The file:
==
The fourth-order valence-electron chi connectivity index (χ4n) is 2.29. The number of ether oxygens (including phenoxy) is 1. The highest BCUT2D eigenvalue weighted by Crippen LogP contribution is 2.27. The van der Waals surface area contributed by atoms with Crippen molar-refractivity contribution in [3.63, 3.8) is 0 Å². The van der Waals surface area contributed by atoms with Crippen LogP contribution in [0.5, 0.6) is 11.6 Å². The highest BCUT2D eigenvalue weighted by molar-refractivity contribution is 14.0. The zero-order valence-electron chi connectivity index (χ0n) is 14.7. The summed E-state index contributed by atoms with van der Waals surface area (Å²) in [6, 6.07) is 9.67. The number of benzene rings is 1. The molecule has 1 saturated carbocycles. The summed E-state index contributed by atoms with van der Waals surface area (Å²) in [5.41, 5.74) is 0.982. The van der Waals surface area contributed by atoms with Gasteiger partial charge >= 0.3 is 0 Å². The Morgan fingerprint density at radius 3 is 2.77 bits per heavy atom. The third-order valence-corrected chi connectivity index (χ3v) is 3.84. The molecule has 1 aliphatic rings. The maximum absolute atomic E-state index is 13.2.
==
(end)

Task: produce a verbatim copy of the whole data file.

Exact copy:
The fourth-order valence-electron chi connectivity index (χ4n) is 2.29. The number of ether oxygens (including phenoxy) is 1. The highest BCUT2D eigenvalue weighted by Crippen LogP contribution is 2.27. The van der Waals surface area contributed by atoms with Crippen molar-refractivity contribution in [3.63, 3.8) is 0 Å². The van der Waals surface area contributed by atoms with Crippen LogP contribution in [0.5, 0.6) is 11.6 Å². The highest BCUT2D eigenvalue weighted by molar-refractivity contribution is 14.0. The zero-order valence-electron chi connectivity index (χ0n) is 14.7. The summed E-state index contributed by atoms with van der Waals surface area (Å²) in [6, 6.07) is 9.67. The number of benzene rings is 1. The molecule has 1 saturated carbocycles. The summed E-state index contributed by atoms with van der Waals surface area (Å²) in [5.41, 5.74) is 0.982. The van der Waals surface area contributed by atoms with Gasteiger partial charge >= 0.3 is 0 Å². The Morgan fingerprint density at radius 3 is 2.77 bits per heavy atom. The third-order valence-corrected chi connectivity index (χ3v) is 3.84. The molecule has 1 aliphatic rings. The maximum absolute atomic E-state index is 13.2.